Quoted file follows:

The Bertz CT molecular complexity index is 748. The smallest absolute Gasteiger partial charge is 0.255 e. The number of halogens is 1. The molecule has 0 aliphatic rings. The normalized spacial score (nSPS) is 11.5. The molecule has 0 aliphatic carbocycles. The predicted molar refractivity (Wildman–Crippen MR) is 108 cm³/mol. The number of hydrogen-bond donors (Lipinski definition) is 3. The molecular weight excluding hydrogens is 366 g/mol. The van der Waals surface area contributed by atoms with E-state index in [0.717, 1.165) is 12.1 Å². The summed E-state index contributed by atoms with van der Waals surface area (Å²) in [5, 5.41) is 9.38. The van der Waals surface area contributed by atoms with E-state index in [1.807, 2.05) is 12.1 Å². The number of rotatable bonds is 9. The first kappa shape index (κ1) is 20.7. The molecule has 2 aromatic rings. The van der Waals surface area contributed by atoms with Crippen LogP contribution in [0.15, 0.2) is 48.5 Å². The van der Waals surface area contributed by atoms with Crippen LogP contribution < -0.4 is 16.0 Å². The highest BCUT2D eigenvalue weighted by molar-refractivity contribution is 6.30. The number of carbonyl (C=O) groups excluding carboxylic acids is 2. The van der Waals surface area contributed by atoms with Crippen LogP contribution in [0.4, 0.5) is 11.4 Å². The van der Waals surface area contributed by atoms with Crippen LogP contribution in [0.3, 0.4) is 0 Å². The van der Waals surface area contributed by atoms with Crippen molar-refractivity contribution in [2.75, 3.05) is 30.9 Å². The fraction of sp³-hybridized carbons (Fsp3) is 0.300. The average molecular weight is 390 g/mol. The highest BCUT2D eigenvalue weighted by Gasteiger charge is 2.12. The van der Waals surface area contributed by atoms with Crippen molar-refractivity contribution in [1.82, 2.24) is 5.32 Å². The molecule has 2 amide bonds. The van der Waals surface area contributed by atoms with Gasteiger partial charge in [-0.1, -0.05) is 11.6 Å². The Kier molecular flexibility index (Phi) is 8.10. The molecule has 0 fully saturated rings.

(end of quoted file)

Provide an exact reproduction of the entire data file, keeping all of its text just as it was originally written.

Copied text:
The Bertz CT molecular complexity index is 748. The smallest absolute Gasteiger partial charge is 0.255 e. The number of halogens is 1. The molecule has 0 aliphatic rings. The normalized spacial score (nSPS) is 11.5. The molecule has 0 aliphatic carbocycles. The predicted molar refractivity (Wildman–Crippen MR) is 108 cm³/mol. The number of hydrogen-bond donors (Lipinski definition) is 3. The molecular weight excluding hydrogens is 366 g/mol. The van der Waals surface area contributed by atoms with E-state index in [0.717, 1.165) is 12.1 Å². The summed E-state index contributed by atoms with van der Waals surface area (Å²) in [5, 5.41) is 9.38. The van der Waals surface area contributed by atoms with E-state index in [1.807, 2.05) is 12.1 Å². The number of rotatable bonds is 9. The first kappa shape index (κ1) is 20.7. The molecule has 2 aromatic rings. The van der Waals surface area contributed by atoms with Crippen LogP contribution in [0.15, 0.2) is 48.5 Å². The van der Waals surface area contributed by atoms with Crippen LogP contribution < -0.4 is 16.0 Å². The highest BCUT2D eigenvalue weighted by molar-refractivity contribution is 6.30. The number of carbonyl (C=O) groups excluding carboxylic acids is 2. The van der Waals surface area contributed by atoms with Crippen LogP contribution in [0.4, 0.5) is 11.4 Å². The van der Waals surface area contributed by atoms with Crippen LogP contribution in [0.3, 0.4) is 0 Å². The van der Waals surface area contributed by atoms with Crippen molar-refractivity contribution in [2.75, 3.05) is 30.9 Å². The fraction of sp³-hybridized carbons (Fsp3) is 0.300. The average molecular weight is 390 g/mol. The highest BCUT2D eigenvalue weighted by Gasteiger charge is 2.12. The van der Waals surface area contributed by atoms with Crippen molar-refractivity contribution in [1.82, 2.24) is 5.32 Å². The molecule has 2 amide bonds. The van der Waals surface area contributed by atoms with Gasteiger partial charge in [-0.1, -0.05) is 11.6 Å². The Kier molecular flexibility index (Phi) is 8.10. The molecule has 0 fully saturated rings.